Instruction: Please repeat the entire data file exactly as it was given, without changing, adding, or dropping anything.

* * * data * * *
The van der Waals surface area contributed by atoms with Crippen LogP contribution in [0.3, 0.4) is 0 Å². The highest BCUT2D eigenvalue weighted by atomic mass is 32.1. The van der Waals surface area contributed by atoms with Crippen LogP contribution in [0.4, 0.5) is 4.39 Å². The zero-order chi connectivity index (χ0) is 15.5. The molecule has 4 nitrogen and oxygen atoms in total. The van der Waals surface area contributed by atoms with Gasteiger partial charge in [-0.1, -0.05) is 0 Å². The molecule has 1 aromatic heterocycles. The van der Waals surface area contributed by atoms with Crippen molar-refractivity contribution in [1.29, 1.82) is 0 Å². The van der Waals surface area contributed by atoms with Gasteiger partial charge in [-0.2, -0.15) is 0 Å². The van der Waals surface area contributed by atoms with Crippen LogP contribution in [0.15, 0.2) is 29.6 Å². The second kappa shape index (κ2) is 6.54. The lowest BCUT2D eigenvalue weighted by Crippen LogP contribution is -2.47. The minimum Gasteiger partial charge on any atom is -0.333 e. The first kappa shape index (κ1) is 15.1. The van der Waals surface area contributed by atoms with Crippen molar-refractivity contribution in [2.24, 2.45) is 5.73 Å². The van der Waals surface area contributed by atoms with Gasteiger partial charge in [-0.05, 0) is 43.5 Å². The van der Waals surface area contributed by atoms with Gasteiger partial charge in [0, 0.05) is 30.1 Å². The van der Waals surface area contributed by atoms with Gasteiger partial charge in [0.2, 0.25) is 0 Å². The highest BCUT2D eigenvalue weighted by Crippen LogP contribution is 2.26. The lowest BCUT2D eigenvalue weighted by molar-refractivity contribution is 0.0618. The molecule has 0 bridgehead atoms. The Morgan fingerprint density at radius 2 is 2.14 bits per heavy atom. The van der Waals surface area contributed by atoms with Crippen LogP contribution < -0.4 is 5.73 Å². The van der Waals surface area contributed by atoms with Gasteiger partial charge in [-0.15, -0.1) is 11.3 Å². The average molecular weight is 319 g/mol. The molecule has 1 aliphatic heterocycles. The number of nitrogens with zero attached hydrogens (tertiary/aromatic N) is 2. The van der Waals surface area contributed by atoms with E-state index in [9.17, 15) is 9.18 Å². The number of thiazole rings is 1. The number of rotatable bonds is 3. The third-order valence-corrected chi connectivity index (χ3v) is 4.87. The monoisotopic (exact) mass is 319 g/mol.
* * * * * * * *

The van der Waals surface area contributed by atoms with Crippen LogP contribution in [0.3, 0.4) is 0 Å². The highest BCUT2D eigenvalue weighted by atomic mass is 32.1. The van der Waals surface area contributed by atoms with Crippen LogP contribution in [0.4, 0.5) is 4.39 Å². The zero-order chi connectivity index (χ0) is 15.5. The molecule has 4 nitrogen and oxygen atoms in total. The van der Waals surface area contributed by atoms with Gasteiger partial charge in [-0.1, -0.05) is 0 Å². The molecule has 1 aromatic heterocycles. The van der Waals surface area contributed by atoms with Crippen molar-refractivity contribution in [1.29, 1.82) is 0 Å². The van der Waals surface area contributed by atoms with Gasteiger partial charge in [-0.2, -0.15) is 0 Å². The van der Waals surface area contributed by atoms with Crippen LogP contribution in [0.15, 0.2) is 29.6 Å². The second kappa shape index (κ2) is 6.54. The lowest BCUT2D eigenvalue weighted by Crippen LogP contribution is -2.47. The minimum Gasteiger partial charge on any atom is -0.333 e. The first kappa shape index (κ1) is 15.1. The van der Waals surface area contributed by atoms with Crippen molar-refractivity contribution in [2.24, 2.45) is 5.73 Å². The van der Waals surface area contributed by atoms with Gasteiger partial charge in [-0.05, 0) is 43.5 Å². The van der Waals surface area contributed by atoms with Gasteiger partial charge in [0, 0.05) is 30.1 Å². The van der Waals surface area contributed by atoms with Gasteiger partial charge in [0.2, 0.25) is 0 Å². The highest BCUT2D eigenvalue weighted by Crippen LogP contribution is 2.26. The lowest BCUT2D eigenvalue weighted by molar-refractivity contribution is 0.0618. The molecule has 0 bridgehead atoms. The Morgan fingerprint density at radius 2 is 2.14 bits per heavy atom. The van der Waals surface area contributed by atoms with Crippen LogP contribution < -0.4 is 5.73 Å². The van der Waals surface area contributed by atoms with Gasteiger partial charge in [-0.15, -0.1) is 11.3 Å². The average molecular weight is 319 g/mol. The molecule has 1 aliphatic heterocycles. The number of nitrogens with zero attached hydrogens (tertiary/aromatic N) is 2. The van der Waals surface area contributed by atoms with E-state index in [9.17, 15) is 9.18 Å². The number of thiazole rings is 1. The number of rotatable bonds is 3. The third-order valence-corrected chi connectivity index (χ3v) is 4.87. The monoisotopic (exact) mass is 319 g/mol.